AIVC - Air Infiltration and Ventilation Centre

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Inferring ventilation and moisture release rates from field psychrometric data only using system identification techniques.

System identification techniques are developed allowing room or building ventilation and moisture release rates to be inferred from field psychrometric data only. The techniques have been developed primarily to allow the surveying of a large number of houses so that statistical properties can be compiled, in which high accuracy of individual results is not required. This system provides an alternative to PFT tubes, with some economic advantages.

Moisture conditions of outdoor air ventilated crawl spaces in apartment buildings in a cold climate.

The effects of air change and ground covers on crawl space moisture balance in a cold climate are discussed in this paper. The objectives were to assess the suitability of outdoor air-ventilation in the crawl spaces of apartment buildings, to determine the optimum air change rate with and without ground covers, and the effect of the ground covers' thermal insulation on moisture behaviour. Measured data from the test building was used to develop the crawl space model in a modular simulation environment, where the parametric simulations were carried out.

Moisture damage in schools - symptoms and indoor air microbes.

The association of moisture damages of school buildings with microbial indoor air quality and health status of school children was studied. To determine the association the school buildings (N=32) were divided into the moisture damaged (index) and non-damaged (reference) schools according to technical inspection data. Children's health surveys were made by questionnaires. Microbes were determined from indoor air of school buildings using a six-stage impactor. Children in the index schools reported more respiratory symptoms compared to children in the reference schools.

Moisture in the roofs of cold storage buildings.

The low-slope roofs of ten cold storage buildings in the Dallas area were examined visually and thermo graphically (Tobiasson and Korhonen 1985) from above and below. Two inch (51 mm) diameter cores were taken to verify infrared findings and to determine moisture contents for estimating wet thermal resistances (Tobiasson et al. 1991 ). Twelve inch (0.3 m) square specimens of many of the insulations were removed for laboratory studies of their thermal properties and structure.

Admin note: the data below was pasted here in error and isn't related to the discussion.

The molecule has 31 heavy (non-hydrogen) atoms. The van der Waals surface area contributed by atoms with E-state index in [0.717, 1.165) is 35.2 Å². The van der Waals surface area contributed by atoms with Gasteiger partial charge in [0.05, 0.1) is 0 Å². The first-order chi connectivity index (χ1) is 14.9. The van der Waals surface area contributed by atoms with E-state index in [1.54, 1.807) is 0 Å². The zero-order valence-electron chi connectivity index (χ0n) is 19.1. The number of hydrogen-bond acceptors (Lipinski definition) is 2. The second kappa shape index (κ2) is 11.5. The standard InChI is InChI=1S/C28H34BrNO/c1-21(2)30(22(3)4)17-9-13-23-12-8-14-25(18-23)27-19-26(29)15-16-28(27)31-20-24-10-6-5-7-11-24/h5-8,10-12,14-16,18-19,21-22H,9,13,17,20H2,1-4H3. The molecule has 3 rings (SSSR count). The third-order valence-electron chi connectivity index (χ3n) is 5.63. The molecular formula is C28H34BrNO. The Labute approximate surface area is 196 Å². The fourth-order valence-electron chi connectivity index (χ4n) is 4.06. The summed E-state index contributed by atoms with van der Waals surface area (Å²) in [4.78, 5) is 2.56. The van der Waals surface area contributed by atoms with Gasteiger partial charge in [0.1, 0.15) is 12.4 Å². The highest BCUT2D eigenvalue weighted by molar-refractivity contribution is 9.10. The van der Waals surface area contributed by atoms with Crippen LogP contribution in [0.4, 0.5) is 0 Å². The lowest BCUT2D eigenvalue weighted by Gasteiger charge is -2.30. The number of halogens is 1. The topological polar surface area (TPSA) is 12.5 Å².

Drainage, ventilation drying, and enclosure performance.

This paper explores the influence and role of both drainage and ventilation drying on the ability of enclosure assemblies to control moisture. Drainage is often the most direct method of removing water from within a wall (i.e., from exfiltration condensation or rain penetration), but it is often not sufficient to provide moisture control. Design approaches that rely solely on drainage to remove moisture from behind the outer layers or cladding ignore the significant quantities of moisture that can be stored in the outer layers of most enclosure walls.

Mouldy houses - building science lessons from the Wallaceburg Project.

Thirty-nine houses with high levels of biologically active contaminants in Wallace burg, Canada, and twenty houses with low levels of biologically active contaminants, were subjected to field inspections and testing, monitoring of indoor environmental conditions, and simulation to predict the condensation formation potential in winter. Occupant health was evaluated through questionnaires and blood sampling from an index child (closest to age ten) for analyses of T-lymphocyte and B-lymphocyte structure.

On ventilation needs - towards demand controlled ventilation in dwellings.

Ventilation needs in dwellings must be determined on the basis of both requirements to theindoor air quality and necessary control of moisture conditions. As a first step towardsdevelopment of energy efficient ventilation strategies for demand controlled ventilation infuture dwellings theoretical analyses comprising a literature study and mathematicalsimulations have been carried out.

Hygrothermal performance of attics.


Risk of indoor condensation related to thermal insulation standards.

Condensation phenomena on internal surfaces of buildings are becoming recurrent eventualities in contemporary buildings, particularly in residential buildings. Despite the general belief, this accumulation of water on walls is not mainly due to mass migration from outdoor to indoor, but to a modification of behavioural approaches of people, especially referring to the preferred air temperature.